Getting Started with New Relic APM Pro

We recently announced New Relic APM Pro as a freely available feature for all sites on the platform. We’re excited to do anything we can to help Drupal and WordPress developers build better performing websites, and New Relic APM Pro is the standard. Whether you’re new to the platform or not, this post will help you get APM Pro set up on your Pantheon projects.

Get Up And Running

First, go to the Pantheon site dashboard you want to add New Relic on. Click the New Relic tab, and then click, “Activate New Relic Pro.”

Visit any environment for the site, and wait a few minutes. Once New Relic has data, you’ll see the environments listed with a link.

Wait for it….

Tempting though it may be, don’t click on that link first. Instead, click on the “Go to New Relic” button.

Accept the terms of service, and you’ve got access. You’ll land at the applications page for the account. The site itself is called an ‘Account’ inside of New Relic, and active environments—Dev, Test, Live, and Multidev environments for the site are listed as ‘Applications’.

Everyone with access to your Pantheon site dashboard will be able to access the account through the same button. Once anyone is logged into the site account, they can click on the links inside of the table at the Pantheon site dashboard and go straight to the New Relic application dashboard they need to review.

Using New Relic to Monitor Your Site

New Relic will automatically track performance metrics for each environment in your site. You’ll find useful data for WordPress hooks, plugins, and themes, and Drupal modules, hooks, and views, and will be able to relate that to the information in the Transactions tab. Database metrics will track operation times for MySQL and Redis, if Redis is enabled on your site.

Learning to use New Relic APM will come with use, but you'll also receive useful information via email over the next couple of weeks. If you want to get the most out of the tool, open up the messages and click through to New Relic's resources. If you want to immerse yourself in video, I recommend checking out the New Relic University video courses Intro to APM and APM advanced to get going.

Useful Tips

Beyond the basics, New Relic has several useful features for web development teams.

Add Deployment Marking

This one is the biggest no-brainer. I set a Quicksilver script to record deployments in New Relic any time I commit code in Dev/Multidev environments, and when I deploy code to Test and Live. Marking commits as deployments encourages me to commit early and to use the application in a Multidev environment to evaluate its performance before I deploy.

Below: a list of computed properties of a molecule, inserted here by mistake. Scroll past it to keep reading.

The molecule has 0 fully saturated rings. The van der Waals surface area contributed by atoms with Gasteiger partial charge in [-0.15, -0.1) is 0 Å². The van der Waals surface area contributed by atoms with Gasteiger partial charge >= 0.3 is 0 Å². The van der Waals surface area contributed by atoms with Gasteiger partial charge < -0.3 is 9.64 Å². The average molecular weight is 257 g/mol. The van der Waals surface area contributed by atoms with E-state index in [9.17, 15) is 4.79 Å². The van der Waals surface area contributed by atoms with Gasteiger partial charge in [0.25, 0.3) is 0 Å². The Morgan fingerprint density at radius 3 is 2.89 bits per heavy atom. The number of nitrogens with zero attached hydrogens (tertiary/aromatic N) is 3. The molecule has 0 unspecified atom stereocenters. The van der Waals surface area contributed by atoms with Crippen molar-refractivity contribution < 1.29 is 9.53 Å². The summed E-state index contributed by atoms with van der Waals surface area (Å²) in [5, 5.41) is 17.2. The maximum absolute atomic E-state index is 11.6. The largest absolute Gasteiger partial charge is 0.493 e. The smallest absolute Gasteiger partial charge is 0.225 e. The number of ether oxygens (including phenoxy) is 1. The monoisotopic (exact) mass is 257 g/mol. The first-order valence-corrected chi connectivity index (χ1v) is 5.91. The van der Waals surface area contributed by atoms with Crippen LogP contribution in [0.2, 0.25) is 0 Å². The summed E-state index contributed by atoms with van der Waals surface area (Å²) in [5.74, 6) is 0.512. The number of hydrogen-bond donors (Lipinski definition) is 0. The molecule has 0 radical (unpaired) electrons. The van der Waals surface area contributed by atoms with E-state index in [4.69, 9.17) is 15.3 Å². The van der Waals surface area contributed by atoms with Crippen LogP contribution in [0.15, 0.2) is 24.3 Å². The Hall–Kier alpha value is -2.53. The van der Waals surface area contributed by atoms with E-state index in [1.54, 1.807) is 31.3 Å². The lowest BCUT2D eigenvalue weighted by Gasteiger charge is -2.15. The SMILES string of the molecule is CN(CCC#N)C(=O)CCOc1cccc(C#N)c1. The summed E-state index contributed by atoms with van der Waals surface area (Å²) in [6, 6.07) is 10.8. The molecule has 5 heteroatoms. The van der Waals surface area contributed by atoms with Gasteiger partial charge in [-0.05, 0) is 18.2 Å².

Uptime Monitoring

New Relic on Pantheon comes with lite/free versions of all of New Relic’s other products, including Synthetics. Do not use the (legacy) availability monitor in APM. Instead, set up ping monitors in Synthetics.  If the site goes down, you’ll be the first to know.

Real User Monitoring (Page Load Timing)

Drupal’s performance and caching settings prevent New Relic from accurately measuring page load times. You can get around this by adding some php to your theme. This is useful for the metrics included in the Browser product. WordPress sites can follow a similar technique, or install the New Relic Browser plugin to add the required javascript.

Alerts!

Knowing when you have performance issues is half the battle. While New Relic is always watching your site, you’re not always watching New Relic. Set sane alert policies, and configure communication channels for New Relic to tell you when your application needs attention. You can also configure New Relic to automatically create issues in an issue tracker, such as Basecamp, Pivotal, or Jira.

Key Transactions

If you have an important metric to track, or have reports of an inconsistently performing transaction, mark it as a key transaction, and set an alert policy just for it. Route those alerts directly to the team who is most interested, then wait. Avoid repeatedly digging into the same transaction issue.

Reports for Managers

New Relic compiles your data into useful reports, giving you an idea of the performance of your site over time. The SLA report tracks pageviews, load times, and apdex for users, and # of requests, response times, and apdex for the application server. You can view daily, weekly, and monthly comparisons. Availability and scalability reports tell you whether your site was up, and whether it will handle a traffic spike, respectively. Finally, New Relic provides historical reports for all of your application’s transactions, database operations, and background jobs.

Notes and Embeds

Want to share a set of graphs with your client or another team member? Create a note. You can also embed your metrics in a blog post. Just hover over the graph and select, “Add to Note” or “Embed.” If you’re sharing with someone who doesn’t have access to your New Relic account, make the note public.

Closing

New Relic APM Pro is a big application, and spending time getting to know it will save your end users and clients precious fractions of seconds. We all know by now how valuable those small slices of time are to someone who needs the information hosted on your site.


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Topics Drupal, WordPress